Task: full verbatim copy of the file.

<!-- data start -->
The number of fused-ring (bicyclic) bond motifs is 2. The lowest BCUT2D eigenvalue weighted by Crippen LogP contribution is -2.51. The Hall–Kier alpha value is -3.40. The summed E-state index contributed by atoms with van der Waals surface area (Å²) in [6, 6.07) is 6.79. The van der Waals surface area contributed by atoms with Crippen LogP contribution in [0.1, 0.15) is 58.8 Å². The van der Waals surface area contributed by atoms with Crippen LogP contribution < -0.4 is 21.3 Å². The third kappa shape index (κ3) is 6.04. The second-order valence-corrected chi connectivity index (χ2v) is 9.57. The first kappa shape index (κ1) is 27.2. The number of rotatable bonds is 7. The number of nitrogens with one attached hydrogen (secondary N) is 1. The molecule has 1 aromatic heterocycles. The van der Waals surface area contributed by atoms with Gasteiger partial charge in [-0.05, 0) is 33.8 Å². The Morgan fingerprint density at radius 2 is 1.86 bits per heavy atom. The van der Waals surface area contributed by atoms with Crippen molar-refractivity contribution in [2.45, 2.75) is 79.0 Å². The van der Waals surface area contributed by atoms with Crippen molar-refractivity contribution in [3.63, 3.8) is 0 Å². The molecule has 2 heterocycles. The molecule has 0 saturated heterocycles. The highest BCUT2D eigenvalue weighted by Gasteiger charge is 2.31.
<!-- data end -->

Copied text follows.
The number of fused-ring (bicyclic) bond motifs is 2. The lowest BCUT2D eigenvalue weighted by Crippen LogP contribution is -2.51. The Hall–Kier alpha value is -3.40. The summed E-state index contributed by atoms with van der Waals surface area (Å²) in [6, 6.07) is 6.79. The van der Waals surface area contributed by atoms with Crippen LogP contribution in [0.1, 0.15) is 58.8 Å². The van der Waals surface area contributed by atoms with Crippen LogP contribution < -0.4 is 21.3 Å². The third kappa shape index (κ3) is 6.04. The second-order valence-corrected chi connectivity index (χ2v) is 9.57. The first kappa shape index (κ1) is 27.2. The number of rotatable bonds is 7. The number of nitrogens with one attached hydrogen (secondary N) is 1. The molecule has 1 aromatic heterocycles. The van der Waals surface area contributed by atoms with Gasteiger partial charge in [-0.05, 0) is 33.8 Å². The Morgan fingerprint density at radius 2 is 1.86 bits per heavy atom. The van der Waals surface area contributed by atoms with Crippen molar-refractivity contribution in [2.45, 2.75) is 79.0 Å². The van der Waals surface area contributed by atoms with Crippen molar-refractivity contribution in [3.63, 3.8) is 0 Å². The molecule has 2 heterocycles. The molecule has 0 saturated heterocycles. The highest BCUT2D eigenvalue weighted by Gasteiger charge is 2.31.